Honorable Mentions for IMPACT

26824445 - conflict, close up of two fists hitting each other over dramatic sky

I’m very excited to announce that my story 20/20 Hindsight has been chosen as an Honorable Mention for the IMPACT anthology!
The entire list of HMs and the full announcement post from Queer Sci Fi can be found here.


Beautiful, Broken Things ~ a collection of short stories by Rose Blackthorn

Beautiful, Broken Things text cover

Travel to the shores of an alien sea where the search for pearls may cost more than expected. Experience the early days of Viking exploration to the New World, and learn why they didn’t stay. Meet those things that hide in the darkness of attic rooms, the shadows beyond the fenced-in yard, the narrow confines of the kitchen pipes, or even right out in the open beneath a warm summer sun. Learn to be wary of lost children, the kindness of strangers, or even the promises of those you trust. Enjoy the beauty of the sea, the lush growth of greenhouse roses, the love and longing of family, and even the fondness of old memories.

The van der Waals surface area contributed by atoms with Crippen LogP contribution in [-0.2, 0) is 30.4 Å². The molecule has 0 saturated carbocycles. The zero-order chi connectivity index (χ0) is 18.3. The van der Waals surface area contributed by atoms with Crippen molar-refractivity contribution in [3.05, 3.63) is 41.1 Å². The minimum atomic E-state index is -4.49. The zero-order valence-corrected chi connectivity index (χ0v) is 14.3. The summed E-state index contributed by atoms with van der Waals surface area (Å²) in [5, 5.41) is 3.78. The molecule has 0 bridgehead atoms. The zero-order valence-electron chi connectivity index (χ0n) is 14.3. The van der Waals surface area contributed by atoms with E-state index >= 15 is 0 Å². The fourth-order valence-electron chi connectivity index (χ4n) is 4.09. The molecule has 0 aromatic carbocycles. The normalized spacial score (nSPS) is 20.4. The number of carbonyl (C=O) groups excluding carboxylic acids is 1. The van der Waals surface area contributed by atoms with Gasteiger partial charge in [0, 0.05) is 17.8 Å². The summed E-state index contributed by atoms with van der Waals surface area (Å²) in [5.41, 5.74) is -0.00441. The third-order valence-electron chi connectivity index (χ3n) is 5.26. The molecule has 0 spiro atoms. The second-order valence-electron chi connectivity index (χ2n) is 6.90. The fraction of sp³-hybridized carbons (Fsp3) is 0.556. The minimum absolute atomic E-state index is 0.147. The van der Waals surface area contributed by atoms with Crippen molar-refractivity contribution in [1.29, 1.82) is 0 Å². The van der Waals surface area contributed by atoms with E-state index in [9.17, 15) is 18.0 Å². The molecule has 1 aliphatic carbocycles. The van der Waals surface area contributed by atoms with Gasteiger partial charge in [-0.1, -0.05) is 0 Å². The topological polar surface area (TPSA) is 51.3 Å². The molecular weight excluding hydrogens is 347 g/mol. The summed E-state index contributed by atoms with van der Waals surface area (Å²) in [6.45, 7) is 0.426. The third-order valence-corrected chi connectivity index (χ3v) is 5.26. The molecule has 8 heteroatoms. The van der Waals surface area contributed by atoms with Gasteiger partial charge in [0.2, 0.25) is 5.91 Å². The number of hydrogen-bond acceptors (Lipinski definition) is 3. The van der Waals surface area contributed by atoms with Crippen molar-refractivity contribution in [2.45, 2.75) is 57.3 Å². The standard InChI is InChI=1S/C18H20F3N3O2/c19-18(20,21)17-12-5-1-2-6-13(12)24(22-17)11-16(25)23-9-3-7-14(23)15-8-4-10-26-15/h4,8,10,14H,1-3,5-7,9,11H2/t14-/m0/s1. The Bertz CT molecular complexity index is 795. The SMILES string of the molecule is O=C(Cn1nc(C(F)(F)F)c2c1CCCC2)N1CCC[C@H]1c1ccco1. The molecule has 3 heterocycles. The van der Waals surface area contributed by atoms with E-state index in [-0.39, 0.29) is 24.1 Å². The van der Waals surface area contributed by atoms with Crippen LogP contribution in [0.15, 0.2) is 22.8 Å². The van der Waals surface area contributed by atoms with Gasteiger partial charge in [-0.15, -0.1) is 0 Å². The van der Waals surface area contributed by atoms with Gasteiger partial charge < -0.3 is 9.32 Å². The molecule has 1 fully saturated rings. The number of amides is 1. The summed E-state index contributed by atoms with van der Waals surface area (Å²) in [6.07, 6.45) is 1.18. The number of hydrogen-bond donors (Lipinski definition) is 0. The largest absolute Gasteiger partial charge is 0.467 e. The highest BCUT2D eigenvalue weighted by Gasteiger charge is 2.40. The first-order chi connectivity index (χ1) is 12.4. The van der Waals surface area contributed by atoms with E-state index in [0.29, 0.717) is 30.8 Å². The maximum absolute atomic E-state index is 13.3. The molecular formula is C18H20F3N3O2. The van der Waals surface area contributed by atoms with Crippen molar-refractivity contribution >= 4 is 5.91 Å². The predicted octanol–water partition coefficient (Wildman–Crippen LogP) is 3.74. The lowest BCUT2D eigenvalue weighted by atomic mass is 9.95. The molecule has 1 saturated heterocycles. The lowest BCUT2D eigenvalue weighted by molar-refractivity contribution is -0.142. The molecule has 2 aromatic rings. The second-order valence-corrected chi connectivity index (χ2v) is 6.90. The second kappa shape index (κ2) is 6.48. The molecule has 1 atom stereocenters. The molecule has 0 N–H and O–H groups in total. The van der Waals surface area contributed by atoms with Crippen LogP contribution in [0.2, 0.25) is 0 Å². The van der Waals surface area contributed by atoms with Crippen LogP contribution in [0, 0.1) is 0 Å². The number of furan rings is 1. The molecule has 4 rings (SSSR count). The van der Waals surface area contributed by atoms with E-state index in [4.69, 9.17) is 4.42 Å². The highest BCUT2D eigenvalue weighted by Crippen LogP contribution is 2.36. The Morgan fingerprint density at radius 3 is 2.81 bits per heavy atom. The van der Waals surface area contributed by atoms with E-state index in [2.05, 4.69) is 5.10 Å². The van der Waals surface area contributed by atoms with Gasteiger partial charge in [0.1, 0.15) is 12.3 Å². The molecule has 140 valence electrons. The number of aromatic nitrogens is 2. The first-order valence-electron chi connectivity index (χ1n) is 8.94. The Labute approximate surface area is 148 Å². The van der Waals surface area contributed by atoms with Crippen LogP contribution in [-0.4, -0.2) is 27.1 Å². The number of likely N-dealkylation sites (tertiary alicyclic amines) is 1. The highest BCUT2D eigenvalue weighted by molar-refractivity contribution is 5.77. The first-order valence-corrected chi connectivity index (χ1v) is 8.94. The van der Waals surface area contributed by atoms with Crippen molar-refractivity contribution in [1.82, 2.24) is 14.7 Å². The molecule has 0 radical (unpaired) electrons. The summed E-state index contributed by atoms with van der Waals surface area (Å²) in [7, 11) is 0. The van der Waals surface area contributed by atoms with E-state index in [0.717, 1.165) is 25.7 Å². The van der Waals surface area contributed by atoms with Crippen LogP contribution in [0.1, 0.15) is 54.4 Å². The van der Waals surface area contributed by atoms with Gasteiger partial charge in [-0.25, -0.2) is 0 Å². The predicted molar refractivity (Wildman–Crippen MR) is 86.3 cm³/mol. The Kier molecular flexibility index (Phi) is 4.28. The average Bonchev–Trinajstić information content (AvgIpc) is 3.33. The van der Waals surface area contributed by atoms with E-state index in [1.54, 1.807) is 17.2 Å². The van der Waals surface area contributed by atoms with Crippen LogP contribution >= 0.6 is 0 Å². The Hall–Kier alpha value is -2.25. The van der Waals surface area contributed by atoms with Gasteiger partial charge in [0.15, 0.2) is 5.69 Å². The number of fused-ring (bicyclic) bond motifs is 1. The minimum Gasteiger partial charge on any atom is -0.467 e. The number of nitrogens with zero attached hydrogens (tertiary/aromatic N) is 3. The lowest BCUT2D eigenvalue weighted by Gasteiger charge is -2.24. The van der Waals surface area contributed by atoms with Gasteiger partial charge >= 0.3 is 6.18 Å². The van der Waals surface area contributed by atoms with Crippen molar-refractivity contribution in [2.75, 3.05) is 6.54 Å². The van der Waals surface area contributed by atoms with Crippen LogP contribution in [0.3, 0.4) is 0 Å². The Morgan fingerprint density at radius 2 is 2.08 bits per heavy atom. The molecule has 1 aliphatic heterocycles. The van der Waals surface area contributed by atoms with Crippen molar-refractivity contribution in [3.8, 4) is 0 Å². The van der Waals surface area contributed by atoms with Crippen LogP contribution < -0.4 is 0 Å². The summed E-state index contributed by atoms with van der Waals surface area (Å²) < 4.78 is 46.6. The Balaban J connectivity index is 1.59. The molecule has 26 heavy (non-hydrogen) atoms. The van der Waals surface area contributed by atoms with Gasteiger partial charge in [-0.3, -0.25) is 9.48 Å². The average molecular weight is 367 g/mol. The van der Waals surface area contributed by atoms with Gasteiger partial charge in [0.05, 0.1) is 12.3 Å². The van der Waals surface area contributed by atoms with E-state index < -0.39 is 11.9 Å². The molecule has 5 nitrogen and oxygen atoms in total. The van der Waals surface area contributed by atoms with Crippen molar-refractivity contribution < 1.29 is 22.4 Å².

“Broken things can be useful, even beautiful…” But they can also be dangerous.

I am so very happy to announce that my first collection of short stories has been released by Crossroad Press. It is currently available in digital format at Amazon as well as other major eBook retailers, and will soon be available in print!

A super-fast note to say thanks so very-very much to Christopher Jones, Kurt Criscione, Daniele Serra, Deena Warner, David Dodd, and David Wilson for all their help in getting my collection ready to be published. Thanks to Janet Joyce Holden for the amazing introduction she wrote. And thank you to everyone who has read my stories, and encouraged me to keep writing and sharing my words with you.

Reading Book Love Heart

My Smoke-Free Anniversary


Seven years ago today I quit smoking. I really don’t miss it, which is kind of surprising, because I loved smoking.